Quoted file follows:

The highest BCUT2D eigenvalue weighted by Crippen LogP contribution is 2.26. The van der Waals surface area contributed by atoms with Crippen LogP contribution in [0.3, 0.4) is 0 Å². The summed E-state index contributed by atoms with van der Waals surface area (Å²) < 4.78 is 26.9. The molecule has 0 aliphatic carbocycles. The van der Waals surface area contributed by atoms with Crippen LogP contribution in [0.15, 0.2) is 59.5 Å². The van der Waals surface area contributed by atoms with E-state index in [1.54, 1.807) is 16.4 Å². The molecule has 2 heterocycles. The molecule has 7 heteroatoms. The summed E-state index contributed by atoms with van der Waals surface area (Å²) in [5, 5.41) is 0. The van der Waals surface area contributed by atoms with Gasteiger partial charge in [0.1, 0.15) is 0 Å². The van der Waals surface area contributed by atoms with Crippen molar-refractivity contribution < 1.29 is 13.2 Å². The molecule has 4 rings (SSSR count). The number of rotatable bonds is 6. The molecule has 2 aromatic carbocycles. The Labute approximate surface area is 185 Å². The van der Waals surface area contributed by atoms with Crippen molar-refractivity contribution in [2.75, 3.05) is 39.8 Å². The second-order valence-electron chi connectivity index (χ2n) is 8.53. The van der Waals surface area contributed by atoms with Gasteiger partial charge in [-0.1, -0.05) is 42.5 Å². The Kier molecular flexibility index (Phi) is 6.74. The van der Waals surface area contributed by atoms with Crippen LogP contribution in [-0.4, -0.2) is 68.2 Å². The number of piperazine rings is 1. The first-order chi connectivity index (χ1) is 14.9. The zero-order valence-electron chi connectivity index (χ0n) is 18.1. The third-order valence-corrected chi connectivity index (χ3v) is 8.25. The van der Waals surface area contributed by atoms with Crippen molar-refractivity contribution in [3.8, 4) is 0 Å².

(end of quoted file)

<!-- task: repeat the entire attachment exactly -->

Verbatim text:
The highest BCUT2D eigenvalue weighted by Crippen LogP contribution is 2.26. The van der Waals surface area contributed by atoms with Crippen LogP contribution in [0.3, 0.4) is 0 Å². The summed E-state index contributed by atoms with van der Waals surface area (Å²) < 4.78 is 26.9. The molecule has 0 aliphatic carbocycles. The van der Waals surface area contributed by atoms with Crippen LogP contribution in [0.15, 0.2) is 59.5 Å². The van der Waals surface area contributed by atoms with E-state index in [1.54, 1.807) is 16.4 Å². The molecule has 2 heterocycles. The molecule has 7 heteroatoms. The summed E-state index contributed by atoms with van der Waals surface area (Å²) in [5, 5.41) is 0. The van der Waals surface area contributed by atoms with Gasteiger partial charge in [0.1, 0.15) is 0 Å². The van der Waals surface area contributed by atoms with Crippen molar-refractivity contribution < 1.29 is 13.2 Å². The molecule has 4 rings (SSSR count). The number of rotatable bonds is 6. The molecule has 2 aromatic carbocycles. The Labute approximate surface area is 185 Å². The van der Waals surface area contributed by atoms with Crippen molar-refractivity contribution in [2.75, 3.05) is 39.8 Å². The second-order valence-electron chi connectivity index (χ2n) is 8.53. The van der Waals surface area contributed by atoms with Gasteiger partial charge in [-0.1, -0.05) is 42.5 Å². The Kier molecular flexibility index (Phi) is 6.74. The van der Waals surface area contributed by atoms with Crippen LogP contribution in [-0.4, -0.2) is 68.2 Å². The number of piperazine rings is 1. The first-order chi connectivity index (χ1) is 14.9. The zero-order valence-electron chi connectivity index (χ0n) is 18.1. The third-order valence-corrected chi connectivity index (χ3v) is 8.25. The van der Waals surface area contributed by atoms with Crippen molar-refractivity contribution in [3.8, 4) is 0 Å².